This October in Quito, Ecuador, the international community will gather at Habitat III - the United Nations Conference on Housing and Sustainable Urban Development - to discuss important urban challenges as the world’s cities grow at an unprecedented rate.
Today, 54.5% of people live in towns and cities. There is a global consensus that the way towns and cities are structured and how they function urgently needs to change as our societies do. Slums and other informal settlements – in which more than 827 million people lived in 2010 – are a manifestation of how cities and towns have been unable to cope with this dramatic shift.
The goal of Habitat III, which takes place from 17-20 October, is to reinvigorate the global commitment to sustainable urbanisation and focus on implementing a New Urban Agenda, which sets a path to guide urbanisation over the next 20 years.
Urban mobility and transport, that is strategic and well planned, is crucial in making cities more sustainable. It can curb sprawl, create compact, walkable neighbourhoods and reduce the number of kilometres vehicles travel.
The New Urban Agenda includes transport and mobility in one of its six main policy areas, with a focus on integrating land-use and transport planning, seeking innovative financing and using big data to help countries leapfrog to more sustainable modes.
A number of urban mobility initiatives and projects with considerable expertise in these and other related fields have provided expert feedback ahead of the summit Quito. Some have also submitted applications to host side events, workshops and trainings to ensure that the Habitat III process drives global action on sustainable urban mobility.
These include projects and initiatives like SOLUTIONS and UEMI – and the EcoMobility programme, organiser of the EcoMobility World Festivals in Suwon (2013) and Johannesburg (2015), and the EcoMobility Alliance, which is an initiative developed by the cities for cities to advance urban mobility.
The EcoMobility Alliance is hosting a special four-day event in Quito called EcoMobility Days, which will bring ambitious city leaders together to collectively deliberate on ecomobility and find ways forward to implement ecomobility in cities.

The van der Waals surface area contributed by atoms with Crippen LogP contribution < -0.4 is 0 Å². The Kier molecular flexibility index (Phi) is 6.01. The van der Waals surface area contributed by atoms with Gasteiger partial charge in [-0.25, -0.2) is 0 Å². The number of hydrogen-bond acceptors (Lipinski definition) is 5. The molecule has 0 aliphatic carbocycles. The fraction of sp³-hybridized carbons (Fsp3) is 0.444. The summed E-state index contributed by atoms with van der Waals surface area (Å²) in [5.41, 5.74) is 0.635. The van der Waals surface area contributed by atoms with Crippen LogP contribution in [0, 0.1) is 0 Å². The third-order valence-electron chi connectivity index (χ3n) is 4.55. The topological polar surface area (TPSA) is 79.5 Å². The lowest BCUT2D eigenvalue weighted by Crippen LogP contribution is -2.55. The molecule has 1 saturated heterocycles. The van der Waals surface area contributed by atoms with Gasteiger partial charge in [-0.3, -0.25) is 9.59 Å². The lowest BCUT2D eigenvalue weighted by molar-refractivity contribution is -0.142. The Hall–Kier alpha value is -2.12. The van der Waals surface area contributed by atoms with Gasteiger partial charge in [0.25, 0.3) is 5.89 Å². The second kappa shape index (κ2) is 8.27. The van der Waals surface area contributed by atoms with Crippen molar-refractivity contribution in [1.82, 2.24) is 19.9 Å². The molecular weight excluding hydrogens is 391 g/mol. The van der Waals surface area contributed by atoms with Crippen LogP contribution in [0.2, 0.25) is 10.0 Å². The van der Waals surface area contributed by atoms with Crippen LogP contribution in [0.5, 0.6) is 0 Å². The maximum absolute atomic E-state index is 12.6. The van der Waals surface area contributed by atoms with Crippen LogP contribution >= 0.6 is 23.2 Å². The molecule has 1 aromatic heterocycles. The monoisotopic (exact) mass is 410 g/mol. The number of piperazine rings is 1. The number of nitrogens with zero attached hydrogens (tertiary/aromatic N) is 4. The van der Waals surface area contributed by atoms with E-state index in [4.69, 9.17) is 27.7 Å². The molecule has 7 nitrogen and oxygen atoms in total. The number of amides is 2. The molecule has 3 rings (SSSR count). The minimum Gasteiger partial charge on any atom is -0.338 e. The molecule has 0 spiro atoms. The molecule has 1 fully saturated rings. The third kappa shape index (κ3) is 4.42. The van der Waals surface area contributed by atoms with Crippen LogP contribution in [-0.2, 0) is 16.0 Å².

The event consist of workshops and open days that will include presentations from the participating cities of the EcoMobility Alliance and various Alliance partners that support local, regional and national governments in implementing urban mobility.
One of the open days will bring together mayors, deputy mayors, heads of transport and city representatives from Asia, Latin America and Europe together with a range of partners to discuss implementing sustainable mobility in cities.
Another of the days, a workshop on transport demand management, will target local decision-makers and practitioners who want to learn the basics of traffic-demand management strategies and explore the implementation in cities
These and other side events at Quito - bringing together national, regional and local governments to discuss sustainable urban mobility development planning and implementation - can make a real impact in cities around the world.
They will also demonstrate that the role mobility and transport can play in cities to help further the New Urban Agenda should not be underestimated.
Cities with effective transport and mobility systems can reduce fuel consumption, clean up the air and provide opportunities for social interaction. They can help people get access to jobs, education and health services. And, above all, they play a critical role in making cities – which are homes to millions - better places to live.